[pymvpa] high prediction rate in a permutation test

J.A. Etzel jetzel at artsci.wustl.edu
Wed May 18 20:43:46 UTC 2011

On 5/18/2011 2:55 PM, Yaroslav Halchenko wrote:
> On Wed, 18 May 2011, J.A. Etzel wrote:
>> The curves look reasonable to me; sometimes the tails of the
>> permutation distribution can be quite long.
> yeap -- look quite symmetric, as they should (they could have been
> visualized a bit better if you instructed to have bins so middle of
> the center one points at 0.5 sharp). Now it is hard to say how much
> of that positive 0.6 bias is there (where it should not be
> theoretically afaik)
I agree; I would be worried if the *middle* of the permutation
distribution was around 0.6, but a wide distribution such that 0.6 is in
the top 0.05 can happen.

>> Randomizing the real data labels is often the best strategy,
>> because you want to make sure the permuted data sets have the same
>> structure (as much as possible) as the real data. For example, if
>> you're partitioning on the runs, you should permute the data labels
>> within each run. Similarly, if you need to omit some examples for
>> balance
> within each run -- is applicable if trials are independent (trial
> order is truly random, no bold spill overs, etc).  More stringent
> test imho, if there is equal number of trials across runs, is to
> permute truly independent (must be in the correct design) items:
> sequences of trials across runs: i.e. take sequence of labels from
> run 1, and place it into run X, and so across all runs.  That should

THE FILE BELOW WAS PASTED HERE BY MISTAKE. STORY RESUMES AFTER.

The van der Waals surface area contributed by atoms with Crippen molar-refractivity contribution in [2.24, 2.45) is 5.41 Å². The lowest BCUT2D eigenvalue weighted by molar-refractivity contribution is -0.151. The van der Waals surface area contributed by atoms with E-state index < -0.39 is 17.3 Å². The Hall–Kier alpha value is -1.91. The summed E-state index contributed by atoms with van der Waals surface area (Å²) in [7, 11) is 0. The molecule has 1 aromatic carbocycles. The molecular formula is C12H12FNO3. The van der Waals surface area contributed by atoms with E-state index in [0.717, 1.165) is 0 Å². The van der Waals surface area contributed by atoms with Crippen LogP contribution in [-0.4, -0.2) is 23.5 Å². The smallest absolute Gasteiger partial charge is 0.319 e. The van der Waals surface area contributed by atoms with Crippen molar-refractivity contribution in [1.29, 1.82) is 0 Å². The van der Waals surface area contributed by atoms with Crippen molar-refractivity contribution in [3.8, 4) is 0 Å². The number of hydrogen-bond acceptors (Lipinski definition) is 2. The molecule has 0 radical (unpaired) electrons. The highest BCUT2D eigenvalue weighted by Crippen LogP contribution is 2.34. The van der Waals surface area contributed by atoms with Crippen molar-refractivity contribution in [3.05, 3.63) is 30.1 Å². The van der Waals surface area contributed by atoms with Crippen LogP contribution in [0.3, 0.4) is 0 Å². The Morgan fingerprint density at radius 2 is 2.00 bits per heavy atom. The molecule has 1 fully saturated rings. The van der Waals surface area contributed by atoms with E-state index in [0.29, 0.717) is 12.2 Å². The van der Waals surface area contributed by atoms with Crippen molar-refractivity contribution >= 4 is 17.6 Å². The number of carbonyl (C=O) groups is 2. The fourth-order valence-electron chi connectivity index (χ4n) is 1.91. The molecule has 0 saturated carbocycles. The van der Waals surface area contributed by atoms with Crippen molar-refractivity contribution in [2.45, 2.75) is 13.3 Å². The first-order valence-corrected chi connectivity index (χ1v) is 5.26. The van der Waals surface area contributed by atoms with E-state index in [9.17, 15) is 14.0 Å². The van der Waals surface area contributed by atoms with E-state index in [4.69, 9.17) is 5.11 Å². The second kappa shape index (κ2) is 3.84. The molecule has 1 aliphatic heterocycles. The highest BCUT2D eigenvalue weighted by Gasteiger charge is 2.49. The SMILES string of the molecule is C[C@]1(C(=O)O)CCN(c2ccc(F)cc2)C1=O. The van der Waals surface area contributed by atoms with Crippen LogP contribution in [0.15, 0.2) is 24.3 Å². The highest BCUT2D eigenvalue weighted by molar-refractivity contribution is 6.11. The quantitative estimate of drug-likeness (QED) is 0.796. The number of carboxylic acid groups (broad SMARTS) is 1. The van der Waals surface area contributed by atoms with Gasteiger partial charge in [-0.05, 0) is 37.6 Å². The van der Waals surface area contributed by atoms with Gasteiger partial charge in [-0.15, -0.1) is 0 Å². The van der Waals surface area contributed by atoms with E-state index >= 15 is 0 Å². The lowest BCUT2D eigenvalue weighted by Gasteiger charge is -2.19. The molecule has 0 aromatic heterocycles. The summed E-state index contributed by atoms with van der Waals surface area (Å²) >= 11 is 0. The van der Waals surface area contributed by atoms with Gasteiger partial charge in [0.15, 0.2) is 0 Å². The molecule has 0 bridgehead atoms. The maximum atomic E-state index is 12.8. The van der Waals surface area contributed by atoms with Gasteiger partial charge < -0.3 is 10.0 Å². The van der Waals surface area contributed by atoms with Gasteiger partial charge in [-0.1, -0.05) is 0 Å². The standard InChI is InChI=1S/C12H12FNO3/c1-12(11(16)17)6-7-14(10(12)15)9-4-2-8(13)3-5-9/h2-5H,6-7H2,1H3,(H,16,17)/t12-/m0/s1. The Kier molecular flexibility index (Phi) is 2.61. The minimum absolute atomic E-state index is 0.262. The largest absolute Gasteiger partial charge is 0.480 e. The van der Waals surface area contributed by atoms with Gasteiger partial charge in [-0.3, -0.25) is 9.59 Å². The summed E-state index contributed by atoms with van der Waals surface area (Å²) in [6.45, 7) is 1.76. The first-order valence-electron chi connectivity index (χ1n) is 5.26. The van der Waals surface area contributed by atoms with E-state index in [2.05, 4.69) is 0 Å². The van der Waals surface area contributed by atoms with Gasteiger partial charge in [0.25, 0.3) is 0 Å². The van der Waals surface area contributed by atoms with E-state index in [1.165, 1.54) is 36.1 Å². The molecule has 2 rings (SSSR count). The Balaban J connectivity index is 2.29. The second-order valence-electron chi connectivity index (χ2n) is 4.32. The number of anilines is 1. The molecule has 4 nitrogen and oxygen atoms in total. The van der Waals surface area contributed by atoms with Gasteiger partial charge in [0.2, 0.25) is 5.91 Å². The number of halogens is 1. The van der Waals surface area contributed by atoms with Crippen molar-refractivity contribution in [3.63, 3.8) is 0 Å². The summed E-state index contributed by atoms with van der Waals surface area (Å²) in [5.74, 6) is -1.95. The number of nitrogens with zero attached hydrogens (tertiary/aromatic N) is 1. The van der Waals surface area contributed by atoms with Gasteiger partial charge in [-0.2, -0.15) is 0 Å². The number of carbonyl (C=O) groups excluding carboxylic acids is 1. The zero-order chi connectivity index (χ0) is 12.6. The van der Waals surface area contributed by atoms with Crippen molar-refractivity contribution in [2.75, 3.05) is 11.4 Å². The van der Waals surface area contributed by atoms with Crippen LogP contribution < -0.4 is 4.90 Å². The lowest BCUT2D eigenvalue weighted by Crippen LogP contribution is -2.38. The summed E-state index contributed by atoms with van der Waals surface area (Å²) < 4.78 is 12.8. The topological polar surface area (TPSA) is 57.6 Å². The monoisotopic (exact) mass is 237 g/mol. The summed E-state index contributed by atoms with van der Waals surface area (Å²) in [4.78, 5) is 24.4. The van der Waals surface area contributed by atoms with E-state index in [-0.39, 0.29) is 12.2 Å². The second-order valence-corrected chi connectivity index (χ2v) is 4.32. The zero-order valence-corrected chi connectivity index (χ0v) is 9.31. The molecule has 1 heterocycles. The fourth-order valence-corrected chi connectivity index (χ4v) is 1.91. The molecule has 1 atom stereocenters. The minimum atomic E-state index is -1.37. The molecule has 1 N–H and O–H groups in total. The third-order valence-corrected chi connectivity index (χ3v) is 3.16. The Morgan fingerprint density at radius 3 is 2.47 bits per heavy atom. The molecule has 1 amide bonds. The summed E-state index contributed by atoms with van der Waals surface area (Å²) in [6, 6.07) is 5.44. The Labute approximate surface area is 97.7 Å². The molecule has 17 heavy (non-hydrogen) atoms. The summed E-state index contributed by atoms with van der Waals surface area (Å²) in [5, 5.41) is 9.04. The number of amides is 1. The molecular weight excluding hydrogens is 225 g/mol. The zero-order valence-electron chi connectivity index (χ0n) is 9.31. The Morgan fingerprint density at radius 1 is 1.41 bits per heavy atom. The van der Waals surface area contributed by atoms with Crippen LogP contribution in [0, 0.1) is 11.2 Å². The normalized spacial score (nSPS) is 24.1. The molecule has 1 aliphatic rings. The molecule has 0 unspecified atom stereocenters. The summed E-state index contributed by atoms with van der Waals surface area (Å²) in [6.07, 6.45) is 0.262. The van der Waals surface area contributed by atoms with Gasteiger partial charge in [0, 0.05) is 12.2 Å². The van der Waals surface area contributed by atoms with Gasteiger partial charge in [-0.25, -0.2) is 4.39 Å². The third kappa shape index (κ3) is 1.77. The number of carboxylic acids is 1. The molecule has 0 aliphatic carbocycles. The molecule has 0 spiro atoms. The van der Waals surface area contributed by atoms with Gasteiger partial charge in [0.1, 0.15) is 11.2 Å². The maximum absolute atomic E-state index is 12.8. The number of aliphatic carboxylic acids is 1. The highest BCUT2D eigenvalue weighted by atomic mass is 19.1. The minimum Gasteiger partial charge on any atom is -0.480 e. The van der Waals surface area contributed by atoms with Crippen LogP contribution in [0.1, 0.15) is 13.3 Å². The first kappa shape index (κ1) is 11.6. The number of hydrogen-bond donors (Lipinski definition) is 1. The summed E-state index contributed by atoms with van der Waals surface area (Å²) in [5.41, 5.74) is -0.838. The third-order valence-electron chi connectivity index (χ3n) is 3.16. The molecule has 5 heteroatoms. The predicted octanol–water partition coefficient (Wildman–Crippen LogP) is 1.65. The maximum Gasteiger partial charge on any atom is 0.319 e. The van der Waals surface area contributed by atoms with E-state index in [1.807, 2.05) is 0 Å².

> account for possible inter-trial dependencies within runs, and thus I
> would expect that distribution would get even slightly wider (than if
> permuted within each run)
Not sure I follow ... you mean taking the order of trials from one run 
and copying it to another, then partitioning on the runs?
>> Something to look at when trying to figure out the difference in
>> your averaged or not-averaged results might be the block
>> structure.
> please correct me if I am wrong -- under permutation of samples
> labels, those must differ regardless of block structure, simple due
> to the change of number of trials (just compare binomial
> distributions for 2 trials vs 4 ;) )
Yes, the change in the variance of the permutation distribution could be 
just from the smaller number of samples. But I can imagine setting up 
dodgy classifications of individual trials from block designs that could 
also make the permutation distributions change (not that Vadim did 
that!), so wanted to mention double-checking the not-averaged 
partitioning scheme.


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